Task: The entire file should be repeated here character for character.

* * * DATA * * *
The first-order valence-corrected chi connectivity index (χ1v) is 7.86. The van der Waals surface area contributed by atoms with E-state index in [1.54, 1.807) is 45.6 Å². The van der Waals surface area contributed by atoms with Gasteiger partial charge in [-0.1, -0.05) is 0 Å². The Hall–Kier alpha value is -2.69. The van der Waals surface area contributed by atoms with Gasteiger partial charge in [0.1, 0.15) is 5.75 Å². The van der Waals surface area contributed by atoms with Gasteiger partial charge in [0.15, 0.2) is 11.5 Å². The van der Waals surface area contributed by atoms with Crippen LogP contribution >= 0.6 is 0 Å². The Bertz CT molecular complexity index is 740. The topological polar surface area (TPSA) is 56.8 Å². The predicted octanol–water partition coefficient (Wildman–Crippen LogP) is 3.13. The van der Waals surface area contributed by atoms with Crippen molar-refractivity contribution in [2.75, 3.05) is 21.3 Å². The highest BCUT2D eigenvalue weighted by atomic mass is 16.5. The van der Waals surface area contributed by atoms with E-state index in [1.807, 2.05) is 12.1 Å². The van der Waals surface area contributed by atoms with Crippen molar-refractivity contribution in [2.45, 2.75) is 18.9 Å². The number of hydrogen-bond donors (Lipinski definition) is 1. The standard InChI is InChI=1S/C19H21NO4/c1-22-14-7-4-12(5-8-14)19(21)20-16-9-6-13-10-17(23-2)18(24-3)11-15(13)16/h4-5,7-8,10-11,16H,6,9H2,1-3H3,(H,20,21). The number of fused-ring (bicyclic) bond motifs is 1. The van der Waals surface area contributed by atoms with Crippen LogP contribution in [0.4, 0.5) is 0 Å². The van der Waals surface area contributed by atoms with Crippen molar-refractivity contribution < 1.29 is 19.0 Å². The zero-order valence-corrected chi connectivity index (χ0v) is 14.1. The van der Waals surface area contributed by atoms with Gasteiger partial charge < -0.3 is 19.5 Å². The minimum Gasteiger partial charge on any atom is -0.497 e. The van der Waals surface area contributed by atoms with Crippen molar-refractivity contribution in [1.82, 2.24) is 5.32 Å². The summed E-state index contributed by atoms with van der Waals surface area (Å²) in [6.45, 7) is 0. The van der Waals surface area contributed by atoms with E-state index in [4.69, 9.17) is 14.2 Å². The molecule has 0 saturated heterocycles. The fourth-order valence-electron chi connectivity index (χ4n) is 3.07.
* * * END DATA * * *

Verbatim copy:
The first-order valence-corrected chi connectivity index (χ1v) is 7.86. The van der Waals surface area contributed by atoms with E-state index in [1.54, 1.807) is 45.6 Å². The van der Waals surface area contributed by atoms with Gasteiger partial charge in [-0.1, -0.05) is 0 Å². The Hall–Kier alpha value is -2.69. The van der Waals surface area contributed by atoms with Gasteiger partial charge in [0.1, 0.15) is 5.75 Å². The van der Waals surface area contributed by atoms with Gasteiger partial charge in [0.15, 0.2) is 11.5 Å². The van der Waals surface area contributed by atoms with Crippen LogP contribution >= 0.6 is 0 Å². The Bertz CT molecular complexity index is 740. The topological polar surface area (TPSA) is 56.8 Å². The predicted octanol–water partition coefficient (Wildman–Crippen LogP) is 3.13. The van der Waals surface area contributed by atoms with Crippen molar-refractivity contribution in [2.75, 3.05) is 21.3 Å². The highest BCUT2D eigenvalue weighted by atomic mass is 16.5. The van der Waals surface area contributed by atoms with E-state index in [1.807, 2.05) is 12.1 Å². The van der Waals surface area contributed by atoms with Crippen molar-refractivity contribution in [2.45, 2.75) is 18.9 Å². The number of hydrogen-bond donors (Lipinski definition) is 1. The standard InChI is InChI=1S/C19H21NO4/c1-22-14-7-4-12(5-8-14)19(21)20-16-9-6-13-10-17(23-2)18(24-3)11-15(13)16/h4-5,7-8,10-11,16H,6,9H2,1-3H3,(H,20,21). The number of fused-ring (bicyclic) bond motifs is 1. The van der Waals surface area contributed by atoms with Crippen LogP contribution in [0.4, 0.5) is 0 Å². The van der Waals surface area contributed by atoms with Crippen molar-refractivity contribution < 1.29 is 19.0 Å². The zero-order valence-corrected chi connectivity index (χ0v) is 14.1. The van der Waals surface area contributed by atoms with Gasteiger partial charge < -0.3 is 19.5 Å². The minimum Gasteiger partial charge on any atom is -0.497 e. The van der Waals surface area contributed by atoms with Crippen molar-refractivity contribution in [1.82, 2.24) is 5.32 Å². The summed E-state index contributed by atoms with van der Waals surface area (Å²) in [6.45, 7) is 0. The van der Waals surface area contributed by atoms with E-state index in [4.69, 9.17) is 14.2 Å². The molecule has 0 saturated heterocycles. The fourth-order valence-electron chi connectivity index (χ4n) is 3.07.